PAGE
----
The effect of familiarity in knowledge synchronisation

Andrew Lee

    Research output: Contribution to conferencePaperpeer-review


    Sequences of dialogue acts occur in conversational dialogues, for example explanations are normally followed by acknowledgements, and queries are usually followed by responses. In a co-operative goal-directed dialogue, these patterns of moves can be seen to represent the synchronisation of knowledge, indicating how participants maintain mental maps of their own knowledge and that of their partner. However, these sequences may be influenced by the familiarity of participants, for instance when sufficient communicative conventions have been established between participants to omit acknowledgements to previous dialogue acts through nonverbal signals or implicit communicative patterns. This paper sets out to determine whether a correlation between dialogue acts and familiarity exists by investigating the distribution of dialogue acts in transcripts of goal-directed dialogues where participants are either familiar or unfamiliar with each other. Any correlation may then provide opportunities for an automated mind-minding agent to identify and simulate familiarity when interacting with a human mind-minding agent.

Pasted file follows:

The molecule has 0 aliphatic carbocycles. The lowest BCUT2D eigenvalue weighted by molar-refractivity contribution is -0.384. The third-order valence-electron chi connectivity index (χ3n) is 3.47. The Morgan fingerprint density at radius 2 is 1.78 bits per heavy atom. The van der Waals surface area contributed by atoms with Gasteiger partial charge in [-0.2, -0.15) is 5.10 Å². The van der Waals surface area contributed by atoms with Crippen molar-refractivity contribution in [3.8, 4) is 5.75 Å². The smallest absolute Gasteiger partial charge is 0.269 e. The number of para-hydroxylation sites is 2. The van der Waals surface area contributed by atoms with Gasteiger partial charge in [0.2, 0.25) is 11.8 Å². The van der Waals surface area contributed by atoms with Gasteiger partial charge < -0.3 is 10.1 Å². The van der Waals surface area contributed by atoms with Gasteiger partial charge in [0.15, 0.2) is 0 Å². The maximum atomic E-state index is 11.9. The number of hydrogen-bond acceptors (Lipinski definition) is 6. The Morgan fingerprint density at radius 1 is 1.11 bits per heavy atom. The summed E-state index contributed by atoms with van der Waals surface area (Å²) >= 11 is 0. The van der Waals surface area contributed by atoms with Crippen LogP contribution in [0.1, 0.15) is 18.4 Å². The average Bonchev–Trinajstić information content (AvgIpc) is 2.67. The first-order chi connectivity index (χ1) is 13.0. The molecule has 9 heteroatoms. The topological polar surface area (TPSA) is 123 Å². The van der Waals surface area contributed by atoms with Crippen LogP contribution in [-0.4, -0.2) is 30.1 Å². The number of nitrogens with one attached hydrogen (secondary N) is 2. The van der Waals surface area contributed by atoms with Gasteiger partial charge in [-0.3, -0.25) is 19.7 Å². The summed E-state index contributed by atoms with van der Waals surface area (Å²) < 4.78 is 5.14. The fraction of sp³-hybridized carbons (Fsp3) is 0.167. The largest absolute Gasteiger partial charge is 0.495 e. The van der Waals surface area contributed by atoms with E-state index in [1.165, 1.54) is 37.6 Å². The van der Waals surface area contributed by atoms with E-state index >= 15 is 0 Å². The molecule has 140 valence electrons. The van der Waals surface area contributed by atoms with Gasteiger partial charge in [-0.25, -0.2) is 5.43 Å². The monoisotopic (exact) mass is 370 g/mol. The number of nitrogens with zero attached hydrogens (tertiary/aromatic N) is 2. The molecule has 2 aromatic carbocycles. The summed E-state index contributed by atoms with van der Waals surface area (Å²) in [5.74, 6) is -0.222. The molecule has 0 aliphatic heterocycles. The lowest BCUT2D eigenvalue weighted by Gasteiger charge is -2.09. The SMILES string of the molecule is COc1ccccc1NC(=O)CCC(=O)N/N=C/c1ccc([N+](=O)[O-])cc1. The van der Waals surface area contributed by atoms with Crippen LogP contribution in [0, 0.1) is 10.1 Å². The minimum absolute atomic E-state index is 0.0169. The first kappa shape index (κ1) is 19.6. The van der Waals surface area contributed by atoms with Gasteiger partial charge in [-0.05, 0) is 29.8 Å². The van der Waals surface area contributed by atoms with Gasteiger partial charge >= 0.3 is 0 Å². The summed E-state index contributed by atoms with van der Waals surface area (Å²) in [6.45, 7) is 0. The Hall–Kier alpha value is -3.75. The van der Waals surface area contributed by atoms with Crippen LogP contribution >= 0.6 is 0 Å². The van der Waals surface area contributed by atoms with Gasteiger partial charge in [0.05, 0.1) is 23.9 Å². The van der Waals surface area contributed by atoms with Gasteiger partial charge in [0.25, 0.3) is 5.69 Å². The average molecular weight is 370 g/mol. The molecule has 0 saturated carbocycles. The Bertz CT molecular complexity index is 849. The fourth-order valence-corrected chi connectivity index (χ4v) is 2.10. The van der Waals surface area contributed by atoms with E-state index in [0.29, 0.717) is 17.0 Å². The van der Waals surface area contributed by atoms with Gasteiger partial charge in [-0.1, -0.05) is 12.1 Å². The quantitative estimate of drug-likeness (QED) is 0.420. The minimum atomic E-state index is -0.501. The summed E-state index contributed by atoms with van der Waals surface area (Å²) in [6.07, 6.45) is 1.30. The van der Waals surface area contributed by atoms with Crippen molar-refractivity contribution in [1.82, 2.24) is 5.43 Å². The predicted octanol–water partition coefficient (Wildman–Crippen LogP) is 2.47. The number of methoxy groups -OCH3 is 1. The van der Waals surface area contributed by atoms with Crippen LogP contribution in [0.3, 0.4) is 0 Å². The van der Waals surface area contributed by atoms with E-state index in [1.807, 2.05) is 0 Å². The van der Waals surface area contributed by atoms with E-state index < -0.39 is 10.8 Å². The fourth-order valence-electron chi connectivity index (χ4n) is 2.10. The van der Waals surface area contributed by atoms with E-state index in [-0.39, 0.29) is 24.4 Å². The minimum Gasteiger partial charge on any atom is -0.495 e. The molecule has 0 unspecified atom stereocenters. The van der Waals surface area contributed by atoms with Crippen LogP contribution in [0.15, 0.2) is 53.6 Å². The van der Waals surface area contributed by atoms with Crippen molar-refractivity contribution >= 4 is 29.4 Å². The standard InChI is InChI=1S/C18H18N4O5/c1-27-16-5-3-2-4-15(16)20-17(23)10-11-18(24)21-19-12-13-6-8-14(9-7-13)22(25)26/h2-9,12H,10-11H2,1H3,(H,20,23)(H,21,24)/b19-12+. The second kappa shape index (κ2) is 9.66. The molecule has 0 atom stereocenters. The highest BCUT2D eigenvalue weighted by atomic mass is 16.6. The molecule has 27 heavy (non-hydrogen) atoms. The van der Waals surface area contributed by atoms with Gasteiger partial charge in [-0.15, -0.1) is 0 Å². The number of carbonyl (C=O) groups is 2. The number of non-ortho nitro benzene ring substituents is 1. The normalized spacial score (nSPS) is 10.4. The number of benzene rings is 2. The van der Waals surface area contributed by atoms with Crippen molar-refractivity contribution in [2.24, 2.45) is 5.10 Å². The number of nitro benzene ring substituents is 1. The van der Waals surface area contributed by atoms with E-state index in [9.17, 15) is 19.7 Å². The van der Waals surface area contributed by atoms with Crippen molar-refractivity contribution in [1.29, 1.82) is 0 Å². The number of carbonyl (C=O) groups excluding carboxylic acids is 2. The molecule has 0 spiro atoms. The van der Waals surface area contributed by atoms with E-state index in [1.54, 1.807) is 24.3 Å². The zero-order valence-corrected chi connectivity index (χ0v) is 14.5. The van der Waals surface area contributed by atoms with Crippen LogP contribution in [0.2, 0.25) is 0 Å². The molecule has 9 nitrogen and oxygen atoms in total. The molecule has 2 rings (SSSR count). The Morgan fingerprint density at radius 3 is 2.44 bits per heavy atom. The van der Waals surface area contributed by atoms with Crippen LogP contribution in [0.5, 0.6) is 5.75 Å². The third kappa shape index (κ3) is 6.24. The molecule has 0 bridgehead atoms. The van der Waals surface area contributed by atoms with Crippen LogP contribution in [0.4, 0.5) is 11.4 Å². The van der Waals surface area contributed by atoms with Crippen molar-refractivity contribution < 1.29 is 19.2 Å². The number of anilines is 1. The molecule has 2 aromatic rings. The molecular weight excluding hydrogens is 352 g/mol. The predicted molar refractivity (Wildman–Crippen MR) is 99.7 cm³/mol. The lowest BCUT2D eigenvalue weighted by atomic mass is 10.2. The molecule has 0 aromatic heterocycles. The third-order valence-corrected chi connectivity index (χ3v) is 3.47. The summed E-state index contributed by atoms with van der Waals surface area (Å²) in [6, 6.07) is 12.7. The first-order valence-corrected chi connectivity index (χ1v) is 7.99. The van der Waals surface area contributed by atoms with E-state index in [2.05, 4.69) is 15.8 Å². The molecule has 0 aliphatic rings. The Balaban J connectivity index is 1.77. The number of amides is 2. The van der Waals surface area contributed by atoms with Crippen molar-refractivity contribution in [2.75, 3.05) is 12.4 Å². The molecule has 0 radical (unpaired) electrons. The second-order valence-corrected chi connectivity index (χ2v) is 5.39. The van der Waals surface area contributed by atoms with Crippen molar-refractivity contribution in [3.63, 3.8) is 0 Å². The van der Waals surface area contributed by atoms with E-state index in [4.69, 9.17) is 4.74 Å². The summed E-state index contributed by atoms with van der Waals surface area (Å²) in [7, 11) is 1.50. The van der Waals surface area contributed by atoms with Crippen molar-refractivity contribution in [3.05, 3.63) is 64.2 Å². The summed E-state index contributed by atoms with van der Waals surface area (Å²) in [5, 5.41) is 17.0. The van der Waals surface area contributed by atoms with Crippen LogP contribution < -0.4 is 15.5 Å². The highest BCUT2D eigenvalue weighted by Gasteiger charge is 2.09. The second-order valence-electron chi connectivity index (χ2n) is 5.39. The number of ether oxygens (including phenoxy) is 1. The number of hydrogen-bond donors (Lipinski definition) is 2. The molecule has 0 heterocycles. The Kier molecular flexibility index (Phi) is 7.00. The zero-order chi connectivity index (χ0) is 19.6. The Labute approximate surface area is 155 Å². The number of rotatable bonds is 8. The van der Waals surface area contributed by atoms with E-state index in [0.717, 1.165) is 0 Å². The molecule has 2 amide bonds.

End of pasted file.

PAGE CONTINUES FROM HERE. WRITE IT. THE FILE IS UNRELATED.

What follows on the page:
Original languageEnglish
    Publication statusPublished - 12 Apr 2005
    EventAISB’05 Convention Social Intelligence and Interaction in Animals, Robots and Agents - University of Hertfordshire, Hatfield, United Kingdom
    Duration: 12 Apr 200515 Apr 2005


    ConferenceAISB’05 Convention Social Intelligence and Interaction in Animals, Robots and Agents
    Country/TerritoryUnited Kingdom
    CityUniversity of Hertfordshire, Hatfield


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